Chess is EXPTIME-Complete
This is a question that I previously answered on quora. It seemed interesting enough to merit posting here as well.
What is the proof for the claim that the chess problem is not in PSPACE and harder than PSPACE-complete?
The paper by Fraenkel and Lichtenstein that proves this result (which was a real treat to glance over; more on that in a second) makes a few important assumptions. They define chess to be chess on an board (as you would expect), but they don’t make any assumptions about board configuration other than that both players have one king. (This means that black may have 45,000 light-square bishops and white may have 22 queens floating around, etc.) They also shrug off what a standard starting position might be on an board and dispense with the move repetition draw rule. You might argue that this violates the spirit of the game. You would probably be right. So what is the problem that the authors are trying to solve?
The main problem is the following: given an arbitrary legal board configuration, how much time does it take to determine if there is a perfect strategy for one player (i.e. a move order in which winning is guaranteed)? This formulation gives us a more tangible place to begin.
In a paper on provably difficult combinatorial games, Stockmeyer and Chandra proved that a collection of very contrived-seeming two-person games is EXPTIME-complete. At the very highest level, the proof takes one of Stockmeyer and Chandra’s two person games and reduces it to a chess problem. If we were able to find a winning solution to the chess problem, we would then be able to solve the original EXPTIME-complete problem.
Now, the game that reduces to chess is a bit strange. As the authors did in the original paper, we will call it . In , there are two players W and B (in keeping with White and Black in chess) each of whom control a set of variables boolean denoted by and . There are also two Boolean formulas in 12DNF called W-Lose and B-Lose. The formulas are composed of some combination of the variables in and . The players take turns changing the value of one of the variables in the set they control in an attempt to make the other player’s losing formula true. If, say, W is able to make B-Lose true, B will have a chance to falsify it again. If B is unable to make a change that falsifies B-Lose, then W is the winner.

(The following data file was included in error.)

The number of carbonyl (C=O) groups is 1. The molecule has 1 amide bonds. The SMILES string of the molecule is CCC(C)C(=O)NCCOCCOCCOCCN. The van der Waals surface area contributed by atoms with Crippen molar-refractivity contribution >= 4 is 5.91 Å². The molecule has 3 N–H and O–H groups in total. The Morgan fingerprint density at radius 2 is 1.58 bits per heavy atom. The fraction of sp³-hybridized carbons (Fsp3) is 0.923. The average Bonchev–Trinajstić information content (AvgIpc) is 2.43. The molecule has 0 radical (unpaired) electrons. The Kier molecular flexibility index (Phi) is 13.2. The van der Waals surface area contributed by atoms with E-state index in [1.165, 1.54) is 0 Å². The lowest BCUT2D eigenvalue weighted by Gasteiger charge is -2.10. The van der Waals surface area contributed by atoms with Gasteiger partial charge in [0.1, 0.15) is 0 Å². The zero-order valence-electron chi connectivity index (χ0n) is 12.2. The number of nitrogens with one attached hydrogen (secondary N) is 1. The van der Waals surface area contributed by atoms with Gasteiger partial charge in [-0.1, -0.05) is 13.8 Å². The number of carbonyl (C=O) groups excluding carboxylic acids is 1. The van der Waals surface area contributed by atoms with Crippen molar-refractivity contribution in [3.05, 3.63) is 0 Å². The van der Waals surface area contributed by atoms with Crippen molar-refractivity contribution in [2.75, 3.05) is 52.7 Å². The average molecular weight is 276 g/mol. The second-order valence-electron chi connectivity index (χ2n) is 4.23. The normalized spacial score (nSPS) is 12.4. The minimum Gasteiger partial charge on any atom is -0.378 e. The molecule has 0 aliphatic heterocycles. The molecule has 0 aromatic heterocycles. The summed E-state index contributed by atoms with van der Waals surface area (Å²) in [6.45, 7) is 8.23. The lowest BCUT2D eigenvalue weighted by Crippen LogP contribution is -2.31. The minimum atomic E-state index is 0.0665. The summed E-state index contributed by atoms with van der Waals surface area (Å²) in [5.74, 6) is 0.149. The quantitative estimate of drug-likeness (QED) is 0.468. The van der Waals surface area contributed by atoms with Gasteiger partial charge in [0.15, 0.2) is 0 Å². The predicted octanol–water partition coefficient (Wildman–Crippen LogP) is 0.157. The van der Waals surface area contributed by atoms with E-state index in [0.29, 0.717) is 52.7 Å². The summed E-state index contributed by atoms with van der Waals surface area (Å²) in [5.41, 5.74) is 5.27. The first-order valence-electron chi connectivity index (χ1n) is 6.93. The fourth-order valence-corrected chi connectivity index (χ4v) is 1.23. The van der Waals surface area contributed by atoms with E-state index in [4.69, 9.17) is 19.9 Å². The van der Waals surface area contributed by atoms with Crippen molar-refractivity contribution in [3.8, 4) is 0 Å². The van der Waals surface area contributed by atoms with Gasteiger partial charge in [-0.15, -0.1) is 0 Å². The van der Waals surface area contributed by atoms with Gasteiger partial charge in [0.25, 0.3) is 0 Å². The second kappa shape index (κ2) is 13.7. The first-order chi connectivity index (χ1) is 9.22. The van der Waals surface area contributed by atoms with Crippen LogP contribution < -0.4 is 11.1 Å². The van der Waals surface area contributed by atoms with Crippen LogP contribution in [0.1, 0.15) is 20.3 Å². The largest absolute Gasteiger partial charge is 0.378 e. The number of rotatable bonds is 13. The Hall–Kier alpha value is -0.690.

Here’s where things get interesting (and slightly ridiculous). Fraenkel and Lichtenstein managed to transform into a chess position in which the only legal moves correspond to making some Boolean variable in true or false. Only certain queens and rooks are able to move, and those pieces are trapped in a sea of deadlocked pawns and bishops. A small part of their creation looks like this:
And this piece combines with other similar parts to create a representation of entire formulas like the one in this example:
A winning strategy in this crazy chess game directly corresponds to a winning strategy for , and the transformation can be done in polynomial time, so chess is also EXPTIME-complete!
(This description obviously glosses over almost all of the finer details in the construction. Take a look at the original paper for those!)